The British ultra runner covered 68.54 miles on a treadmill at Kingston University in London
Ultra runner Susie Chan set a 12-hour treadmill world record after covering 68.54 miles at Kingston University in London on Saturday.
That distance betters the previous unofficial women’s 12-hour record of 66.79 miles set by Kristina Paltén in 2013, as well as the current official Guinness World Record mark of 60.26 miles set by Dee Boland in October last year.
After celebrating her treadmill triumph with friends and family, the 40-year-old mother-of-one, who only took up running five years ago when she completed a half-marathon with her brother, spoke of feeling “absolutely exhausted but elated”. She added: “I would never have got there if it wasn’t for the team at Kingston University – I couldn’t have let them down.”
Her record was shown live on YouTube, with videos of the footage available to view below in two parts, while messages of support tweeted to Chan using the hashtag #susieWRrun were projected on to a screen in front of the treadmill to give her an extra boost.
One of the first to congratulate the ultra runner on her achievement was marathon world record-holder Paula Radcliffe, who tweeted: “I’ve never watched someone run on a treadmill on my computer until now – Susie Chan you got me! Congrats on your new world record!”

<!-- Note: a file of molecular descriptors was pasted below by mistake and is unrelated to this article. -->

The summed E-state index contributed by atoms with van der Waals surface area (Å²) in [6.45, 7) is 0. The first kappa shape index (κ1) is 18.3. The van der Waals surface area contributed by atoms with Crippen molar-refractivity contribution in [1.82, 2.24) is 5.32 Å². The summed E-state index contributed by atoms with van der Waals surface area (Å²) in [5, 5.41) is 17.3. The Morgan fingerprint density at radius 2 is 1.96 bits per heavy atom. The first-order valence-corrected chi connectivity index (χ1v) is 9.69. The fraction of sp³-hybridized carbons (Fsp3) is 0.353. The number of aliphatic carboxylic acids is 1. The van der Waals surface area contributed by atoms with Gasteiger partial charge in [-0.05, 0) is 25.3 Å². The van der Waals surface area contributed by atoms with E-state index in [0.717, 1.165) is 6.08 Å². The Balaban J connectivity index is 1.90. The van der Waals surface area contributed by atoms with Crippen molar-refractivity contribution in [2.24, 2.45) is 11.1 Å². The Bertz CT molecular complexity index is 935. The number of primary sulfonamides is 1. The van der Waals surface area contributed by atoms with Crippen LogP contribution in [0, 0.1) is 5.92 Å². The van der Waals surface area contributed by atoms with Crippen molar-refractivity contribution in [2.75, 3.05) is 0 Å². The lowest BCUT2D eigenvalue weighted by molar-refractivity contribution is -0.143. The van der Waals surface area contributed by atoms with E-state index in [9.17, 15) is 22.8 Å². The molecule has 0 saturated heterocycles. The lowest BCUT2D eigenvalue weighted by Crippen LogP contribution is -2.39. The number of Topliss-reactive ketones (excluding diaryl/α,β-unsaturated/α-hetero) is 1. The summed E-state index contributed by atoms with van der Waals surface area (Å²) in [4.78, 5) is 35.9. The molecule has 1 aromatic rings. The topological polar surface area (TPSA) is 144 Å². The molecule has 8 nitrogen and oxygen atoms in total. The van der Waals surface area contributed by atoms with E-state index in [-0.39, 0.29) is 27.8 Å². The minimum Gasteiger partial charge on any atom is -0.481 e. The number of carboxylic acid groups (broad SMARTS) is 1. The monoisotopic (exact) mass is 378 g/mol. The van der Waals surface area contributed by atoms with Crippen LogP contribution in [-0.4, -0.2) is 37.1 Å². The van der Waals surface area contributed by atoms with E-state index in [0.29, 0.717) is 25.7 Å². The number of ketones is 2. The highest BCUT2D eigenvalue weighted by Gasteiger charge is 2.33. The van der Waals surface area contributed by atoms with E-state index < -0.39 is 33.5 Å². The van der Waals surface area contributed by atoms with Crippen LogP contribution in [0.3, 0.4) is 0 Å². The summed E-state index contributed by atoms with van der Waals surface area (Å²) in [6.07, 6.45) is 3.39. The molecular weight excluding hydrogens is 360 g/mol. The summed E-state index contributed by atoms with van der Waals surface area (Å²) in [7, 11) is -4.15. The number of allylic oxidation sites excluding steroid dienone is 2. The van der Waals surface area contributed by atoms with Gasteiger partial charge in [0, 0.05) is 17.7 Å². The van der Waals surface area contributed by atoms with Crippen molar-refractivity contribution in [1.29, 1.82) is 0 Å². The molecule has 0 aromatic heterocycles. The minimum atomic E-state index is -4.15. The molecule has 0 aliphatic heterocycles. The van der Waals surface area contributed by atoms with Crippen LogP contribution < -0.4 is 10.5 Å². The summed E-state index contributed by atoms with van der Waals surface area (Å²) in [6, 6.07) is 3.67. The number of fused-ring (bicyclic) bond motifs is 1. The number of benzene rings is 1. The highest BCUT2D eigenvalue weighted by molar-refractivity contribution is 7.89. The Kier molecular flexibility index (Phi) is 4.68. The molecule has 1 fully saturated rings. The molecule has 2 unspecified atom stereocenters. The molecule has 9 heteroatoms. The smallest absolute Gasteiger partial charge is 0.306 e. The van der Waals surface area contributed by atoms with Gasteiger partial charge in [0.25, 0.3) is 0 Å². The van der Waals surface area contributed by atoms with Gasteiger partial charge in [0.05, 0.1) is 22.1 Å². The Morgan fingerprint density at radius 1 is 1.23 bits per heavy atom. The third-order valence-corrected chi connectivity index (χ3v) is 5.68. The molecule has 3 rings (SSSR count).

The record attempt was supervised by senior lecturer in health, exercise and physiology, Dr Hannah Moir, and sport scientist Chris Howe, along with a team of 10 sport science and nutrition students acting as timekeepers and witnesses.
The athlete’s links with the university came about after she participated in a research study being conducted by Howe examining the physical and psychological effects of endurance running on those who take part in such events. “Using a multi-disciplinary approach, we’re now looking at the factors that make an ultra distance runner, how their bodies adapt over time and what pushes them to do it,” Howe said.
Chan is the latest in a long list of athletes to have made use of the high performance facilities and academic expertise available at Kingston University. Last year, the university provided heat acclimation support to almost 25 athletes training to compete in the Marathon des Sables, including explorer and adventurer Sir Ranulph Fiennes. The annual footrace, which Chan herself has completed twice, sees those taking part run a total of six marathons over six days in the Sahara Desert, enduring temperatures of up to 50°C.